Background: Nasopharyngeal carcinoma (NPC) is a malignancy that is prominent in Cantonese Chinese people. It is presumed to result from an interaction of genetic and environmental factors, including the Epstein-Barr virus (EBV). In an attempt to further clarify the pathogenesis of this disease, an evaluation of NPC occurring in racial/ethnic groups not considered susceptible to this disease could be informative.
Methods: A white family with NPC occurring in three siblings was investigated and information was gleaned from literature on other reports of familial NPC in non-Chinese families.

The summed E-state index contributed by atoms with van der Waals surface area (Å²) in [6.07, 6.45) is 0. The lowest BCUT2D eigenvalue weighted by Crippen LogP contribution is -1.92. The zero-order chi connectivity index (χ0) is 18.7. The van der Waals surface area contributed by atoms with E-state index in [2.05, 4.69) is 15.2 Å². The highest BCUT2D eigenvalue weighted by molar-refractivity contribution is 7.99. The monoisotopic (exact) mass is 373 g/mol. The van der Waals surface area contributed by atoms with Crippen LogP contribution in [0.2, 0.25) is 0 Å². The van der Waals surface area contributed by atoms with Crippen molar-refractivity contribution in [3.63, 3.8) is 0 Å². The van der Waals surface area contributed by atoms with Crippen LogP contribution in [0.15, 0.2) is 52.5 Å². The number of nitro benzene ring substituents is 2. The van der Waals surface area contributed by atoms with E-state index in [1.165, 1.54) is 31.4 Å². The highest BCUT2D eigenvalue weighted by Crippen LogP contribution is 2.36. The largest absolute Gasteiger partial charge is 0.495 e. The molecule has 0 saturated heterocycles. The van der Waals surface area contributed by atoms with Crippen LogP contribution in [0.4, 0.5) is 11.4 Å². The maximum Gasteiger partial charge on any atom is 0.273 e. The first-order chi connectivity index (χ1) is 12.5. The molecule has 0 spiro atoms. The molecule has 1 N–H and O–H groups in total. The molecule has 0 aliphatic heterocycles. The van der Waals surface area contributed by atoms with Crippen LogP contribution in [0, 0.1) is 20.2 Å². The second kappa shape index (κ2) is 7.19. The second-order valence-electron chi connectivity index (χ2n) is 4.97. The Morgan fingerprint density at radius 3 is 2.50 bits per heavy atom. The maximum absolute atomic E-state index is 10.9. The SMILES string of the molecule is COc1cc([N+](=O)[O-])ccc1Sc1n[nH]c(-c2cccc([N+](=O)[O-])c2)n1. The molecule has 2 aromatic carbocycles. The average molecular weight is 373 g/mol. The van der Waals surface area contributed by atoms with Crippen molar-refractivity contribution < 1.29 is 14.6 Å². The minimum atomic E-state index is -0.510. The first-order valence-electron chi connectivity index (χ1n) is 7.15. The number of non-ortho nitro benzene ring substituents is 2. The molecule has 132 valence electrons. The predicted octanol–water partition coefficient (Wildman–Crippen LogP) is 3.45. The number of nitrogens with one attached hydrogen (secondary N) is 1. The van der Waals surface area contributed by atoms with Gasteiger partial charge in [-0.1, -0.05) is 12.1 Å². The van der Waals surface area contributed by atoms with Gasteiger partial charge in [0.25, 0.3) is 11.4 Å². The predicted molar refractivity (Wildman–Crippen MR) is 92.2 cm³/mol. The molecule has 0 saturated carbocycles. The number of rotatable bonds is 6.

Results: In the family being investigated, another genetically determined disease, hemophilia, was identified. Radiation early in life was noted to be a possible risk factor for NPC in the proband. A review of familial NPC in the white population revealed that in contrast to sporadic NPC, which is usually of the well-differentiated type, familial NPC usually is poorly differentiated.
Conclusions: Familial NPC offers an important opportunity to investigate the etiology of this disease. With newer laboratory techniques to investigate pathogenetic mechanisms, detailed evaluations of non-Chinese NPC families may become increasingly important.